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Charles Hendry (Wealden) (Con): I, too, congratulate my hon. Friend on securing the debate and commend
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him for the way in which he has led this initiative and campaign. Is he aware that almost 20,000 of my constituents in and around Uckfield are dependent on the Princess Royal hospital? So there is tremendous interest in the accident and emergency unit—for them, it is a 20-minute journey to Tunbridge Wells and a half-hour journey to Brighton or Eastbourne—and the survival of that hospital is fundamental to my constituents as well as to his.

Mr. Soames: My hon. Friend makes an extremely important point, and I hope that the Minister will deal with it. The kernel of the argument is that what is proposed, if the services were to be downgraded, would be dangerous, unsatisfactory and not acceptable to his constituents or to mine.

There is also the question of the future of Hurstwood Park hospital, which is in the grounds of the PRH. Some detailed work needs to be done on the future location of those services—of course, they must be tied into the medical school part of the trust—but it seems strange that, with £2 million newly invested in that facility, it could be closed and moved.

On a separate, already very important matter, the consultation paper does not adequately deal with the needs of the increasing number of elderly residents in Mid-Sussex. Their needs must be addressed in the detail that they deserve.

In my view, the management of the trust need to be less Brighton-centric and to demonstrate a determination to run a split-site operation more obviously equitably. They need to show a greater tangible commitment to the PRH, not only in the services, but by word and deed. The PRH needs to be reassured of the wholehearted commitment of the medical school. That will require an act of will and leadership, of which we need to see much more.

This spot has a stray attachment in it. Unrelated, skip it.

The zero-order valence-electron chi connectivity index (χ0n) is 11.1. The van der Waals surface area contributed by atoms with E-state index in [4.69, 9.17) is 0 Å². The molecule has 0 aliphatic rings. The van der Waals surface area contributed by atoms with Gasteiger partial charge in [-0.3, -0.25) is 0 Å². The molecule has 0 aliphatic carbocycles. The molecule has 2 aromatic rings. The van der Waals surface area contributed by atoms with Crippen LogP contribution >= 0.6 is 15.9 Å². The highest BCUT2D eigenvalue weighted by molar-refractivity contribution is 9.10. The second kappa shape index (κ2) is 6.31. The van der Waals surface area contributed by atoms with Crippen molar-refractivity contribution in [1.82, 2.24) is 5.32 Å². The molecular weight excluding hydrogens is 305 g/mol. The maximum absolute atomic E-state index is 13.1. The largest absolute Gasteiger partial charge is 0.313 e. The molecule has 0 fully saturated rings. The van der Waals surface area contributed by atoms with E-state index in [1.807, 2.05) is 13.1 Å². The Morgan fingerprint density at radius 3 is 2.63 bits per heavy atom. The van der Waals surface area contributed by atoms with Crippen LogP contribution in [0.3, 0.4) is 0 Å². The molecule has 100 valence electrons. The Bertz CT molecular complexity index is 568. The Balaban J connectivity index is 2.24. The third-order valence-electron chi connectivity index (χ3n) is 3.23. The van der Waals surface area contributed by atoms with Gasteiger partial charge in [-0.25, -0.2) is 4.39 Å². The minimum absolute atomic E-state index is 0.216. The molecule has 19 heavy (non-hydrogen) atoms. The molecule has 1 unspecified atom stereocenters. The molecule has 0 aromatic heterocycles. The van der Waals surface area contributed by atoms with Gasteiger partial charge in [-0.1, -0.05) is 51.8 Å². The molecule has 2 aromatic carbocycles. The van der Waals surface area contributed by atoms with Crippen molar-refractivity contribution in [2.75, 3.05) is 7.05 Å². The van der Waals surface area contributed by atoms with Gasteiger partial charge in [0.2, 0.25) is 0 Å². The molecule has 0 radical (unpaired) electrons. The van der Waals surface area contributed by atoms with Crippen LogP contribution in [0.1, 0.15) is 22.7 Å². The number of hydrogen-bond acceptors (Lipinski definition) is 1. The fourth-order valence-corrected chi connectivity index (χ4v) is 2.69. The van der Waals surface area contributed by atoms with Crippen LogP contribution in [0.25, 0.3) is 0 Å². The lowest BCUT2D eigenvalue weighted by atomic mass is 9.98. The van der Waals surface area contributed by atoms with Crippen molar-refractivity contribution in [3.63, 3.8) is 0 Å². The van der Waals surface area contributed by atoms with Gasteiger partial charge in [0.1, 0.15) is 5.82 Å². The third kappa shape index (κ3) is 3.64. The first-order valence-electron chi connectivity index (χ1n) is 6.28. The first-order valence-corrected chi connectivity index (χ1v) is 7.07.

Finally, may I raise one matter with which my hon. Friends the Members for East Surrey (Mr. Ainsworth) and for Wealden will wish to be associated? The Minister will be aware that in my meeting with the Secretary of State for Health on 28 February, I mentioned to him our concerns about the excellent and unique Queen Victoria hospital in East Grinstead and raised the very important issue of the national burns review. The Secretary of State has since called for further information from officials because I hope and believe that he now realises that the proposals made by the national burns review are not substantial enough to be subjected to public consultation. The robustness of the data used to make recommendations from the review has been criticised independently, and the process appears to have lacked any form of serious transparency and taken little account of patients' needs.

If the Queen Victoria hospital is not a centre able to treat the most seriously burned patients, many will face long transfers to other hospitals and may be exposed to risks for which there is no clinical necessity. If the Queen Victoria hospital has to downgrade in any way, its national emergency responsibility will also be seriously affected. The future development would compromise its world-class research. Staff morale is being gravely undermined by the insensitivity with which the matter is
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being handled by the Government, and I should be grateful to the Minister if he assured us that any decision will be properly and swiftly taken.

8.27 pm

Mr. Howard Flight (Arundel and South Downs) (Con): I echo the sympathy for the Minister's colleague expressed by my hon. Friend the Member for Mid-Sussex (Mr. Soames).

The plans for a new hospital at Pease Pottage were effectively shelved some time ago, so it is crucial that the Princess Royal hospital should remain viable. It serves the east end of my constituency and is shared with Mid-Sussex and Wealden. It is an excellent hospital and is well supported in the community. As my hon. Friend the Member for Mid-Sussex has set out most clearly, the concerns are, in essence, that a period of instability will lead to the running down of the hospital and possibly to a fate similar to that experienced at Crawley.

The background is that five years ago there was a fight to save the accident and emergency services and overcome the unwise plans of the time, and that the paediatrics unit has recently closed. Specifically, as has been pointed out, first, we seek confirmation that the A and E unit will not be downgraded, and that it is viable without facilities to treat trauma and without emergency surgery facilities. That is crucial not only because Gatwick is up the road, but because transport to Brighton is inadequate and there are severe delays at busy times.